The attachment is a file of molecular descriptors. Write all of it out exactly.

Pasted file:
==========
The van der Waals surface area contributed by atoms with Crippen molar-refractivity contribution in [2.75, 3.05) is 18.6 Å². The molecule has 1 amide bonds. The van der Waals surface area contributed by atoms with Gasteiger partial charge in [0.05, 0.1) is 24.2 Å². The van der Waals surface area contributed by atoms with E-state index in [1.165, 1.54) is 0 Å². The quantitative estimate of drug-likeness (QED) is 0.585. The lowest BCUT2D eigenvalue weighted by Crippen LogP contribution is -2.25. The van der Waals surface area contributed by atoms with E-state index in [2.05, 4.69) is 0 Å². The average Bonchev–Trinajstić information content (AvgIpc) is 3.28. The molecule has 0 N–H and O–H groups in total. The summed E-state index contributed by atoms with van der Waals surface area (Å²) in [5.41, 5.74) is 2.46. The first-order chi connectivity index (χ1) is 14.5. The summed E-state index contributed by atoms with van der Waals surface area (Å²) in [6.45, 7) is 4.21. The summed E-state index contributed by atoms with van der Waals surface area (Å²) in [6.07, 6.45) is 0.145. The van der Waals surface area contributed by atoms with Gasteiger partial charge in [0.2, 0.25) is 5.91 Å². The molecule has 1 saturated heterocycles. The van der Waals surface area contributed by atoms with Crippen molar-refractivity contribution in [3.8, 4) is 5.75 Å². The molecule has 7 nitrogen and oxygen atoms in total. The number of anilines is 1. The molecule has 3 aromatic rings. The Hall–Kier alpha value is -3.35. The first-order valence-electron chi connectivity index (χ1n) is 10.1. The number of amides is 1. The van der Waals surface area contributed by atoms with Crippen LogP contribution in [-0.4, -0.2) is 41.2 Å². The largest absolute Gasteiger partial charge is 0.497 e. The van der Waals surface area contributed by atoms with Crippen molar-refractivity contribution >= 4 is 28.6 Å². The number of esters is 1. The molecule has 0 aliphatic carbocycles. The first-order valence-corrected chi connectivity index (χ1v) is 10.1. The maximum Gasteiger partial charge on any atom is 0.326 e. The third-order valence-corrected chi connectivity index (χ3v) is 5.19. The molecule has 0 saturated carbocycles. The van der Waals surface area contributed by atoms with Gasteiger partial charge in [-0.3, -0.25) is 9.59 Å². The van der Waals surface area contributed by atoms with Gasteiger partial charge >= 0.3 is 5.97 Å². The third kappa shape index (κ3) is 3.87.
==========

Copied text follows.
The van der Waals surface area contributed by atoms with Crippen molar-refractivity contribution in [2.75, 3.05) is 18.6 Å². The molecule has 1 amide bonds. The van der Waals surface area contributed by atoms with Gasteiger partial charge in [0.05, 0.1) is 24.2 Å². The van der Waals surface area contributed by atoms with E-state index in [1.165, 1.54) is 0 Å². The quantitative estimate of drug-likeness (QED) is 0.585. The lowest BCUT2D eigenvalue weighted by Crippen LogP contribution is -2.25. The van der Waals surface area contributed by atoms with E-state index in [2.05, 4.69) is 0 Å². The average Bonchev–Trinajstić information content (AvgIpc) is 3.28. The molecule has 0 N–H and O–H groups in total. The summed E-state index contributed by atoms with van der Waals surface area (Å²) in [5.41, 5.74) is 2.46. The first-order chi connectivity index (χ1) is 14.5. The summed E-state index contributed by atoms with van der Waals surface area (Å²) in [6.45, 7) is 4.21. The summed E-state index contributed by atoms with van der Waals surface area (Å²) in [6.07, 6.45) is 0.145. The van der Waals surface area contributed by atoms with Gasteiger partial charge in [0.2, 0.25) is 5.91 Å². The molecule has 1 saturated heterocycles. The van der Waals surface area contributed by atoms with Crippen molar-refractivity contribution in [3.8, 4) is 5.75 Å². The molecule has 7 nitrogen and oxygen atoms in total. The number of anilines is 1. The molecule has 3 aromatic rings. The Hall–Kier alpha value is -3.35. The first-order valence-electron chi connectivity index (χ1n) is 10.1. The number of amides is 1. The van der Waals surface area contributed by atoms with Crippen LogP contribution in [-0.4, -0.2) is 41.2 Å². The largest absolute Gasteiger partial charge is 0.497 e. The van der Waals surface area contributed by atoms with Crippen molar-refractivity contribution >= 4 is 28.6 Å². The number of esters is 1. The molecule has 0 aliphatic carbocycles. The first-order valence-corrected chi connectivity index (χ1v) is 10.1. The maximum Gasteiger partial charge on any atom is 0.326 e. The third-order valence-corrected chi connectivity index (χ3v) is 5.19. The molecule has 0 saturated carbocycles. The van der Waals surface area contributed by atoms with Gasteiger partial charge in [-0.3, -0.25) is 9.59 Å². The van der Waals surface area contributed by atoms with Gasteiger partial charge >= 0.3 is 5.97 Å². The third kappa shape index (κ3) is 3.87.